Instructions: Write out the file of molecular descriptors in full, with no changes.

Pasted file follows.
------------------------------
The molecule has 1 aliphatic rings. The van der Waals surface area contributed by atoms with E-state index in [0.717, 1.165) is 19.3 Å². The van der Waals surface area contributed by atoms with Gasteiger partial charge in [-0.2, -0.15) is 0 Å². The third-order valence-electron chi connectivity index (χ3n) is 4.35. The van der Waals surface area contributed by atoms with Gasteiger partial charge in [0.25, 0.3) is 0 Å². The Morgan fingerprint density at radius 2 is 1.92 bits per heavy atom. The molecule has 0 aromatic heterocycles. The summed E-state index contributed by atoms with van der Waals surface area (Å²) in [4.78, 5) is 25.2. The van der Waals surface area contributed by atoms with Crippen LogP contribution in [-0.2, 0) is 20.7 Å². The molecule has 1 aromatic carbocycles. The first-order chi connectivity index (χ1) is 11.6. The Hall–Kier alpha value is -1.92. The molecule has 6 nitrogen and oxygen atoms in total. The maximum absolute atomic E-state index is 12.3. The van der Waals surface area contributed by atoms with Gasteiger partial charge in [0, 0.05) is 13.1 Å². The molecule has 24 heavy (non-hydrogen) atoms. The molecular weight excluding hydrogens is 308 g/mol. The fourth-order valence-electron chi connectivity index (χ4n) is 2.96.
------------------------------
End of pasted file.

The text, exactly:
The molecule has 1 aliphatic rings. The van der Waals surface area contributed by atoms with E-state index in [0.717, 1.165) is 19.3 Å². The van der Waals surface area contributed by atoms with Gasteiger partial charge in [-0.2, -0.15) is 0 Å². The third-order valence-electron chi connectivity index (χ3n) is 4.35. The van der Waals surface area contributed by atoms with Gasteiger partial charge in [0.25, 0.3) is 0 Å². The Morgan fingerprint density at radius 2 is 1.92 bits per heavy atom. The molecule has 0 aromatic heterocycles. The summed E-state index contributed by atoms with van der Waals surface area (Å²) in [4.78, 5) is 25.2. The van der Waals surface area contributed by atoms with Crippen LogP contribution in [-0.2, 0) is 20.7 Å². The molecule has 1 aromatic carbocycles. The first-order chi connectivity index (χ1) is 11.6. The Hall–Kier alpha value is -1.92. The molecule has 6 nitrogen and oxygen atoms in total. The maximum absolute atomic E-state index is 12.3. The van der Waals surface area contributed by atoms with Gasteiger partial charge in [0, 0.05) is 13.1 Å². The molecule has 24 heavy (non-hydrogen) atoms. The molecular weight excluding hydrogens is 308 g/mol. The fourth-order valence-electron chi connectivity index (χ4n) is 2.96.